Chairman and chief executive officer, Larry Ellison said customers would pay $4,000 (£2,786) per power user, and $400 per casual user for use of the software.
"Our price list was very complicated. We had all these complex matrixes. I couldn't keep it in my head," Ellison said. "This is the complete price list, for everything you want."
Ellison also expanded on the company's new outsourcing plan, promising to slash IT budgets by 5% year on year. The strategy involves Oracle taking over a client's complete IT operation in exchange for a five-year contract and that company's entire IT budget for a fiscal year to be paid each year. Companies wishing to take part will become ASP customers, a service called Oracle.com.
"We will take your applications and migrate that to full Oracle. We won't charge you for the migration, but will just tell you that you'll pay us what you pay now, sign a five-year contract, and each year we will charge you 5% less," Ellison said.
The migration includes upgrades of a client's existing IT infrastructure, if needed, Ellison said.
"There will be no requirement to invest to get savings a few years out. You can pencil in your IT budget a few years out. We guarantee you spend less. We think we can move you to a unified environment, charge you less money and still make a lot of money."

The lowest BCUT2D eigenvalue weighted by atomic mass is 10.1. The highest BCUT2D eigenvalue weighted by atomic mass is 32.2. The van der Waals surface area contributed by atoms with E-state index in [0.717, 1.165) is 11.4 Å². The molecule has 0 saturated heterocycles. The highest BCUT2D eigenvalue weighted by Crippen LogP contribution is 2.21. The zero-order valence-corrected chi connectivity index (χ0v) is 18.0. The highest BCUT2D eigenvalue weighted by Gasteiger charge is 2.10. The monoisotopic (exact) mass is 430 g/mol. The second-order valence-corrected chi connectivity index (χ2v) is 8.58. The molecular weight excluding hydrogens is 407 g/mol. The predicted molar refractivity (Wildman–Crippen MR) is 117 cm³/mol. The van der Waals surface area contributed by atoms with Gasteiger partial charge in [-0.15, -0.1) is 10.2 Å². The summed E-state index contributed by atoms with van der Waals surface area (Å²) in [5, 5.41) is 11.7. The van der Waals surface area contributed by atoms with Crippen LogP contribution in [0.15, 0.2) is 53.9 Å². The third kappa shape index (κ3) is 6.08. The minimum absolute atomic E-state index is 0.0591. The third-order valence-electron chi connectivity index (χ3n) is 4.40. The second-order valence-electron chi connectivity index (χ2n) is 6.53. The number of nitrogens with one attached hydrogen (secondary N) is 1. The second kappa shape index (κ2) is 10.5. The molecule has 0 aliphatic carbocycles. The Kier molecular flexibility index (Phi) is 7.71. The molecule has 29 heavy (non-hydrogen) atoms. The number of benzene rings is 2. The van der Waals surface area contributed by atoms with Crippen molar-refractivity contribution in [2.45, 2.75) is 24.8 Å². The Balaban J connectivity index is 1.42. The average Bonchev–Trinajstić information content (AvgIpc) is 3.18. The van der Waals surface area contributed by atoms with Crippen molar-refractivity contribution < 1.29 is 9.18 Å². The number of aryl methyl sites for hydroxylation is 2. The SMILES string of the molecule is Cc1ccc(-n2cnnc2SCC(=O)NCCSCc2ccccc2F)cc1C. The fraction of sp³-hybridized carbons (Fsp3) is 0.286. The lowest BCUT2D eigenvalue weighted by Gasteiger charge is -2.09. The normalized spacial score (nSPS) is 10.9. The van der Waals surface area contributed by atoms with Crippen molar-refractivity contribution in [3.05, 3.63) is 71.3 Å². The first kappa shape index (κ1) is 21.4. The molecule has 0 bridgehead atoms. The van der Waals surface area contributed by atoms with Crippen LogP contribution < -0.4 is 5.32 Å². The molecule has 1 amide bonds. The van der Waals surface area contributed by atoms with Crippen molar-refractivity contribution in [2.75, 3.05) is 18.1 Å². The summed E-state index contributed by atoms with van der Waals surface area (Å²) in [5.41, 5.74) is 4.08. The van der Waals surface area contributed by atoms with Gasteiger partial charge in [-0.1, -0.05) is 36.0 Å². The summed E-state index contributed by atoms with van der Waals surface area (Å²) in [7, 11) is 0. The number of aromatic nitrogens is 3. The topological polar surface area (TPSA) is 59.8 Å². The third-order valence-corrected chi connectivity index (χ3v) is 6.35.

The outsourcing offer will undoubtedly attract attention, but many may just be interested in getting information and not necessarily in buying the product, said Jeremy Young, president of the Oracle Applications Users Group (OAUG) and business process manager at Oracle customer DHL Worldwide Network NV in Belgium.
"It is a great headline solution. Everybody wants to save money, so most would be interested in seeing how this will work for them. In general, people aren't comfortable yet going the ASP route and I guess that is why Oracle is making this offer. It is clear that some need an incentive," Young said.
Beth Barling, a senior analyst with AMR Research said: "This is an amazing deal, not only will they [Oracle] replace everything you have, but they will also give you 5% of your budget. The caveat is if they will be able to meet demand."
On the new pricing for 11i, Barling said questions remain, as Oracle has not defined its power and casual user scheme: "What happens if you only want part of the applications suite?"
Young said the new 11i pricing model is something that many present Oracle customers will obviously investigate.
"It sounds very interesting and I think a lot of people will look at it and compare with how their applications are priced now," he said.
Observers see the single pricing on the full 11i suite as an attempt by Oracle to push its customers to use more of the applications. Now, instead of selling the suite piecemeal, Oracle will provide all of its components.
Looking into the future of the applications suite, Ellison said he does not expect a version 12i anytime soon.
Oracle has more than 12,000 customers worldwide on different versions of its applications software. Of those, about 1,150 are now live on version 11i, which was introduced 18 months ago, Oracle said. The company expects half of its applications customers to move to its ASP offering within five years, it said this week.